100. Women's Issues. Open to all undergraduates. (2). (Excl). Offered mandatory credit/no credit.
This course uses small group discussion and development of supportive group norms to enable students to explore selected topics in women's studies as they apply to their own lives and to contemporary social issues. The course work includes large and small group activities, theoretical presentations, regularly assigned readings, and written assignments. There is strong emphasis on developing analytic tools – taking a critical stance with respect to one's experience, to social issues, and to the assigned readings. Topics include: socialization, work, family, race, ethnicity, class, sexuality, and current movements for change. Small groups meet in different campus locations, to be determined within each group.
110. Practical Feminism. (1). (Excl). Offered mandatory credit/no credit.
Focuses on the practical implications of recent feminist scholarship for a particular environment, paying special attention to issues of race and class. Specific topics vary from term to term but may include violence against women, women in leadership positions, women in the workplace, reproductive issues, or sexual harassment. Cost:2 WL:1
112. Issues for Women of Color. (1). (Excl). Offered mandatory credit/no credit.
Explores the effects of various social, political, and/or cultural systems on women of color, focusing specifically on the intersections of gender and racial oppressions and on strategies for overcoming these oppressions. Any particular instance of this course will focus on one theme (e.g., cultural resistance, educational issues, economic status). It may examine this theme in relation to one or several racial groups. Cost:2 WL:1
150. Humanities Seminars on Women and Gender. (3).
Section 001 – "Coming of Age": Gender in Representations of Adolescence and Parenthood. Using material from anthropology, psychoanalysis, history, cultural studies, art history, literature and film, we examine representations of the "rite of passage" from childhood to adult status, The "coming of age" story is a formative one in Western culture, particularly as adolescence has come to greater prominence since World War II (e.g., Ken and Barbie; films like This Boy's Life; novels such as Portnoy's Complaint; intellectual research such as Mead's critique of American attitudes towards youth). Narratives about "growing up" have greater social resonance when they treat father-son relations, but the mother-daughter bond is receiving increasing attention. This course critically examines the role of gender in these key moments of psychic and social formation. By considering differences between such factors as historical specificities, racial identities, narrative genres, and gendered metaphors, we come to an understanding of their cultural rather than natural formation. Discussion in writing intensive seminars. Cost:2 WL:4 (Simons)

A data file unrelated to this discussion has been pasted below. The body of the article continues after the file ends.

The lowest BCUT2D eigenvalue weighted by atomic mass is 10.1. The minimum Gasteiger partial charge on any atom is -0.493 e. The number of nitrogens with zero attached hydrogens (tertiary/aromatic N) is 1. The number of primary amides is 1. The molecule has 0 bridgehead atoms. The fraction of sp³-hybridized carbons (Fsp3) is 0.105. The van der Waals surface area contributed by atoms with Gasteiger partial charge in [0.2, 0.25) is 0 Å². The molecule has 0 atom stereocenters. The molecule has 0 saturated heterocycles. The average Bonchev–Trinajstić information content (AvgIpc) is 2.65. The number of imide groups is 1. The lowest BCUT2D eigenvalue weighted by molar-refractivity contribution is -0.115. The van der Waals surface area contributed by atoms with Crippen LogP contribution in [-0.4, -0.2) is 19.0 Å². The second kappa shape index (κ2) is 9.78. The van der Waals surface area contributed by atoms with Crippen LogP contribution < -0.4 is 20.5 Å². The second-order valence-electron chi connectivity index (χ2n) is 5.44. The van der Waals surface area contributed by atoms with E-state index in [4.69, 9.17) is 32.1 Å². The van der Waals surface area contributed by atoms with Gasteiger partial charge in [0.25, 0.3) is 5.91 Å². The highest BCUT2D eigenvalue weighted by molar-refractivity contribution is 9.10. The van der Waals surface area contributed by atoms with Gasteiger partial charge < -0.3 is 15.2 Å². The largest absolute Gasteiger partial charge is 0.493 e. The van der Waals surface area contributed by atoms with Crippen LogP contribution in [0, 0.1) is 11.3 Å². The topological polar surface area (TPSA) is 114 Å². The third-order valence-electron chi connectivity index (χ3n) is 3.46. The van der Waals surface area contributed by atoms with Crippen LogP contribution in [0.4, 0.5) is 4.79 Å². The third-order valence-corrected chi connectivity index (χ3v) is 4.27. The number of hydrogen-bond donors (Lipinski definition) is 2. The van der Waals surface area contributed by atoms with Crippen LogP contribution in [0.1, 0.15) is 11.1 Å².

210/American Culture 170/History 170/University Courses 170. Histories of "Witchcraft." First-year students only. (4). (Introductory Composition).
See American Culture 170. (Du Puis)
220/Nursing 220. Perspectives in Women's Health. (3). (SS).
This course will examine women's health issues, across the lifespan, from feminist and sociocultural perspectives. It will explore the social construction of women's sexuality, reproductive options, health care alternatives, and risks for physical and mental illness. Attention will be paid to historical, economic, and cultural factors which influence the physical and psychological well-being of women. In addition, it is hoped that students will gain greater knowledge about the physiology of women's bodies and an enhanced sensitivity to issues confronting women in dealing with health care institutions. Topics will include: menstruation, contraception, abortion, pregnancy, child birth, breastfeeding, AIDS and other sexually transmitted diseases, eating disorders, depression, cancer, menopause, and violence against women. The class is open to all students. Both those from non-health related fields and health-related fields are encouraged to enroll. Cost:2 WL:1 (Boyd)
231/CAAS 241. Women of Color and Feminism. (3). (Excl).
This course will provide exposure to the feminist issues confronting women of color. The course will include comparisons of women of color communities and their feminisms. Cost:2 WL:1
240/Amer. Cult. 240. Introduction to Women's Studies. Open to all undergraduates. (4). (HU). (This course fulfills the Race or Ethnicity Requirement).
Designed as an introduction to the new, feminist scholarship on women, Women's Studies 240 is an interdisciplinary course which acquaints students with key concepts and theoretical frameworks to analyze women's condition. We will explore how women's status has changed over time, but we will concentrate on the situation of contemporary American women. Topics will include: violence against women, discrimination in the workplace, the feminization of poverty, and sexuality. Students will also examine how capitalism, racism, imperialism, and heterosexism affect women's lives. The course will not only provide students with an analysis of women's oppression, but will suggest strategies for ending sexual inequality. The course is structured around weekly lectures, readings, films, and discussion sections. Students are encouraged to participate fully in discussion and to assume responsibility for sharing their knowledge and experience. The course grade is based upon written assignments, an action project, examination and participation in discussion. Cost:3 WL:4